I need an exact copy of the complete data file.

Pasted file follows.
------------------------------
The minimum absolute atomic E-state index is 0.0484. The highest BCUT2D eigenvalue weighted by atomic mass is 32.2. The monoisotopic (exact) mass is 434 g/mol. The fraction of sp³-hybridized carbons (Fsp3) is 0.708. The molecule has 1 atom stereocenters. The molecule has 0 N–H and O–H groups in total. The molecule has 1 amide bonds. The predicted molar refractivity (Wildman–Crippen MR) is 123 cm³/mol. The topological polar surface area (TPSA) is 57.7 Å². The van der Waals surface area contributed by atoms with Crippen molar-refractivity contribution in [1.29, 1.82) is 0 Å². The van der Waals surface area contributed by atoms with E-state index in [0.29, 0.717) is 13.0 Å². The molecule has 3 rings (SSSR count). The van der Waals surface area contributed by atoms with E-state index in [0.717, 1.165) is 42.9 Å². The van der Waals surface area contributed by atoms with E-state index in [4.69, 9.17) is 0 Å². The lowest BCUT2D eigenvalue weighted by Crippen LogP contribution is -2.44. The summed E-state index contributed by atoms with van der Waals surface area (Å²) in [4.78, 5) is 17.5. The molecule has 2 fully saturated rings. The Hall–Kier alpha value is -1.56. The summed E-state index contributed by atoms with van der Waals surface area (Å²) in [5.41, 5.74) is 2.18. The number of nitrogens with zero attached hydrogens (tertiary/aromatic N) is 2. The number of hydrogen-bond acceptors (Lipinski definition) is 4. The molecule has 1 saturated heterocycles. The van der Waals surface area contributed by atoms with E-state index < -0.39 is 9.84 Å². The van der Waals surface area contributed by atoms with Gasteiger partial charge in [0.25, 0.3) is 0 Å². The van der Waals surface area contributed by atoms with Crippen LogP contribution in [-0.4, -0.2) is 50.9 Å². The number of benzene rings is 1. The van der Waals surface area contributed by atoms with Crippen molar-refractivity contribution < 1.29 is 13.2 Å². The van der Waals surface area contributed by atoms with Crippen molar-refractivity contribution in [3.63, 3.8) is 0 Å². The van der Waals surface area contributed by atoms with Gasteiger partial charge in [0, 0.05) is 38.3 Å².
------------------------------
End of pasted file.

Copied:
The minimum absolute atomic E-state index is 0.0484. The highest BCUT2D eigenvalue weighted by atomic mass is 32.2. The monoisotopic (exact) mass is 434 g/mol. The fraction of sp³-hybridized carbons (Fsp3) is 0.708. The molecule has 1 atom stereocenters. The molecule has 0 N–H and O–H groups in total. The molecule has 1 amide bonds. The predicted molar refractivity (Wildman–Crippen MR) is 123 cm³/mol. The topological polar surface area (TPSA) is 57.7 Å². The van der Waals surface area contributed by atoms with Crippen molar-refractivity contribution in [1.29, 1.82) is 0 Å². The van der Waals surface area contributed by atoms with E-state index in [0.29, 0.717) is 13.0 Å². The molecule has 3 rings (SSSR count). The van der Waals surface area contributed by atoms with E-state index in [0.717, 1.165) is 42.9 Å². The van der Waals surface area contributed by atoms with E-state index in [4.69, 9.17) is 0 Å². The lowest BCUT2D eigenvalue weighted by Crippen LogP contribution is -2.44. The summed E-state index contributed by atoms with van der Waals surface area (Å²) in [4.78, 5) is 17.5. The molecule has 2 fully saturated rings. The Hall–Kier alpha value is -1.56. The summed E-state index contributed by atoms with van der Waals surface area (Å²) in [5.41, 5.74) is 2.18. The number of nitrogens with zero attached hydrogens (tertiary/aromatic N) is 2. The number of hydrogen-bond acceptors (Lipinski definition) is 4. The molecule has 1 saturated heterocycles. The van der Waals surface area contributed by atoms with E-state index < -0.39 is 9.84 Å². The van der Waals surface area contributed by atoms with Gasteiger partial charge in [0.25, 0.3) is 0 Å². The van der Waals surface area contributed by atoms with Crippen LogP contribution in [-0.4, -0.2) is 50.9 Å². The number of benzene rings is 1. The van der Waals surface area contributed by atoms with Crippen molar-refractivity contribution < 1.29 is 13.2 Å². The van der Waals surface area contributed by atoms with Crippen molar-refractivity contribution in [3.63, 3.8) is 0 Å². The van der Waals surface area contributed by atoms with Gasteiger partial charge in [0, 0.05) is 38.3 Å².